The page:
Chinese alienation: key to democratic integration

By Elliott DeJarnett

September 2007


As the twenty-first century is at hand, the world is gradually beginning to shift into a different world order than the one that governed the 1900’s. The seemingly ever-present hegemonic presence of the United States is growing dim compared to the rising glow of China. Both militarily and economically, China is shining at a strength which very soon will be unequaled by any other nation in the world. It continues to raise the height of its sticky power, loaning endless amounts of money and even purchasing the United States?debt. Eventually it will have the influence to form a trading block with the countries around it and have leverage with which it can begin to be the center of the economic world. Barring the collapse of its fragile economy, China has the makings of developing into a hegemonic economic power. Were Henry Luce alive today, he would not be wrong to declare this the Chinese Century.

The concern associated with the idea of China as a global power is the face that they are not a democracy. A nation with a quarter of the world’s population is immerged in the international financial system but has neither guaranteed internal order nor non-aggressive behavior towards other nations. Though it does not display the signs of a totalitarian democracy, it nevertheless remains an authoritarian socialist republic. The economic freedom is an index that accounts for monetary freedom and freedom from government and corruption, and property rights. China’s score is a 54%, which ranks them 119th in the world. This is just a hint of the communist framework that is still present in the Chinese government. Another concern is that China will not be able to sustain a position in a central role to the development of other Asian and African nations as the problem of overcapacity looms over its economy and threatens implosion. The potential role of China as a central world power should create numerous concerns in the minds of American and European realists who evaluate the best interest of their respective nations. China will eventually be too powerful to be susceptible to any threat. There is currently no possibility to contain China in such an interconnected market; therefore, I believe that this idea of a Grand Alliance should be extensively explored, first by politicians from a national interest standpoint, and from a moral standpoint in order to convince the populations. A key element in both of this persuasion attempts is to depict China as a common enemy to the United States, Europe and democratic Asia. This universal alienation will yield the leadership and the constituents of the three powers to agree to make a transition into this alliance.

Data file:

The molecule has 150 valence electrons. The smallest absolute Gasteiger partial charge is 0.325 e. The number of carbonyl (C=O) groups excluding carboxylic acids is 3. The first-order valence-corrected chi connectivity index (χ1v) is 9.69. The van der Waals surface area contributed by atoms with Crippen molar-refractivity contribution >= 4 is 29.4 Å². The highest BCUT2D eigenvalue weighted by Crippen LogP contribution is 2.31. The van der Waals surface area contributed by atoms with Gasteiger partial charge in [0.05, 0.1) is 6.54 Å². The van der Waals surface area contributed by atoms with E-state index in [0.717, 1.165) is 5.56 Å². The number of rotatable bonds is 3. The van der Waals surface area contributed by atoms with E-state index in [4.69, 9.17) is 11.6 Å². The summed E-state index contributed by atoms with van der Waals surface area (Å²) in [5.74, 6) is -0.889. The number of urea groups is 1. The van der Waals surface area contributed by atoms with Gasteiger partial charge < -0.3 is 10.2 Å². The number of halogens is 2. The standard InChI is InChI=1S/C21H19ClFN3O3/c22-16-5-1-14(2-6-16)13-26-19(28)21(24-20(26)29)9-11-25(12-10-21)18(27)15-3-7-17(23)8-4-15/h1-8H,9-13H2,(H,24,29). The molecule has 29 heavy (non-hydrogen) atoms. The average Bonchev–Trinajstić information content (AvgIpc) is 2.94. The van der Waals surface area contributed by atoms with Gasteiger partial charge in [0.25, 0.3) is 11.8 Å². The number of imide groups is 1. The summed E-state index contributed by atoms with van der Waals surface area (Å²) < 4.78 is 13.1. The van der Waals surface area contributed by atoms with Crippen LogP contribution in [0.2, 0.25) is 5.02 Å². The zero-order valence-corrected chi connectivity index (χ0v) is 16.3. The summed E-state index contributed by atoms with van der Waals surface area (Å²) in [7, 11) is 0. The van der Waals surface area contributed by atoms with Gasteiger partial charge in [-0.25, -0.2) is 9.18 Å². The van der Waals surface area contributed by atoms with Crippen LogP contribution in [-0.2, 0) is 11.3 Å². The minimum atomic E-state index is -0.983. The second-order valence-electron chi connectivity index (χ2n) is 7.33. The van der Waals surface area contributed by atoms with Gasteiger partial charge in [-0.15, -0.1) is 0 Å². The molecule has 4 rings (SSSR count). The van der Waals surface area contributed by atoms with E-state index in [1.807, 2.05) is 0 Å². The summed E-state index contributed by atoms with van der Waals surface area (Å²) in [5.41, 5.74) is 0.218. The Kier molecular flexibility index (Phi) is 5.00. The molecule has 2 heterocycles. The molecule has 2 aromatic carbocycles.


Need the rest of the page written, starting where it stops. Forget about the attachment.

The most important discussion, as it is directed to the leaders and think tanks of the democratic world, is that of national interests. It must be conceivable that the rise of China is not only eminent, but also a threat to the interests of the democratic powers. China is armed with sticky economic power and a military to dissuade any threats. For the United States, it does not appear likely that any forceful resolution with China will emerge because of the weight of their economic co-dependence. However, China is growing and the US is shrinking in terms or relative gains. This trend offers strong evidence that China will eventually grow to the size where it no longer needs a crutch as much as the US will. Eventually the United States will be depending on a player in the market who will no longer be depending on them and it could cause serious risk to our economy. China will have no interest in investing in the States and this could possibly send the US into a modern day depression.